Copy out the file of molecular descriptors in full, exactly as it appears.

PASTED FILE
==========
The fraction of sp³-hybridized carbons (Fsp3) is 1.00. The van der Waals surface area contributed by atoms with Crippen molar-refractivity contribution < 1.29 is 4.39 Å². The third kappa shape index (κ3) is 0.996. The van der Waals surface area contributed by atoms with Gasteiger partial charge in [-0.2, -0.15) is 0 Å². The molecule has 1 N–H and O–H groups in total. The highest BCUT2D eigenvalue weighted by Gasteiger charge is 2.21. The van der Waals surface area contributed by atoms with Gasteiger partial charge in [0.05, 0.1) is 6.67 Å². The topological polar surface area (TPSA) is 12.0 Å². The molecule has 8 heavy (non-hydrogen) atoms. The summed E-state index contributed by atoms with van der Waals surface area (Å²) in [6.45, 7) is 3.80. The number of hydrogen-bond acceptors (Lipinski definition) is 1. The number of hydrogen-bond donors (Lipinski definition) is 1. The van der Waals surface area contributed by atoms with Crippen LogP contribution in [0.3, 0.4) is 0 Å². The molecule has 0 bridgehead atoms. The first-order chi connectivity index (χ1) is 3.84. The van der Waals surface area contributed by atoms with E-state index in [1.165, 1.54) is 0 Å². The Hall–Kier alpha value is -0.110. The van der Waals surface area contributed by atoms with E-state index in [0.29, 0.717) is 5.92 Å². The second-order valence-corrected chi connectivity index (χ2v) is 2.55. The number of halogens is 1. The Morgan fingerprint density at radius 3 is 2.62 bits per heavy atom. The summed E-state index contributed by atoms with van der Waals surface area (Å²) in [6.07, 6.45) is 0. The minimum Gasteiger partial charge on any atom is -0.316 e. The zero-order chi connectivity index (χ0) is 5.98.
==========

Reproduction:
The fraction of sp³-hybridized carbons (Fsp3) is 1.00. The van der Waals surface area contributed by atoms with Crippen molar-refractivity contribution < 1.29 is 4.39 Å². The third kappa shape index (κ3) is 0.996. The van der Waals surface area contributed by atoms with Gasteiger partial charge in [-0.2, -0.15) is 0 Å². The molecule has 1 N–H and O–H groups in total. The highest BCUT2D eigenvalue weighted by Gasteiger charge is 2.21. The van der Waals surface area contributed by atoms with Gasteiger partial charge in [0.05, 0.1) is 6.67 Å². The topological polar surface area (TPSA) is 12.0 Å². The molecule has 8 heavy (non-hydrogen) atoms. The summed E-state index contributed by atoms with van der Waals surface area (Å²) in [6.45, 7) is 3.80. The number of hydrogen-bond acceptors (Lipinski definition) is 1. The number of hydrogen-bond donors (Lipinski definition) is 1. The van der Waals surface area contributed by atoms with Crippen LogP contribution in [0.3, 0.4) is 0 Å². The molecule has 0 bridgehead atoms. The first-order chi connectivity index (χ1) is 3.84. The van der Waals surface area contributed by atoms with E-state index in [1.165, 1.54) is 0 Å². The Hall–Kier alpha value is -0.110. The van der Waals surface area contributed by atoms with E-state index in [0.29, 0.717) is 5.92 Å². The second-order valence-corrected chi connectivity index (χ2v) is 2.55. The number of halogens is 1. The Morgan fingerprint density at radius 3 is 2.62 bits per heavy atom. The summed E-state index contributed by atoms with van der Waals surface area (Å²) in [6.07, 6.45) is 0. The minimum Gasteiger partial charge on any atom is -0.316 e. The zero-order chi connectivity index (χ0) is 5.98.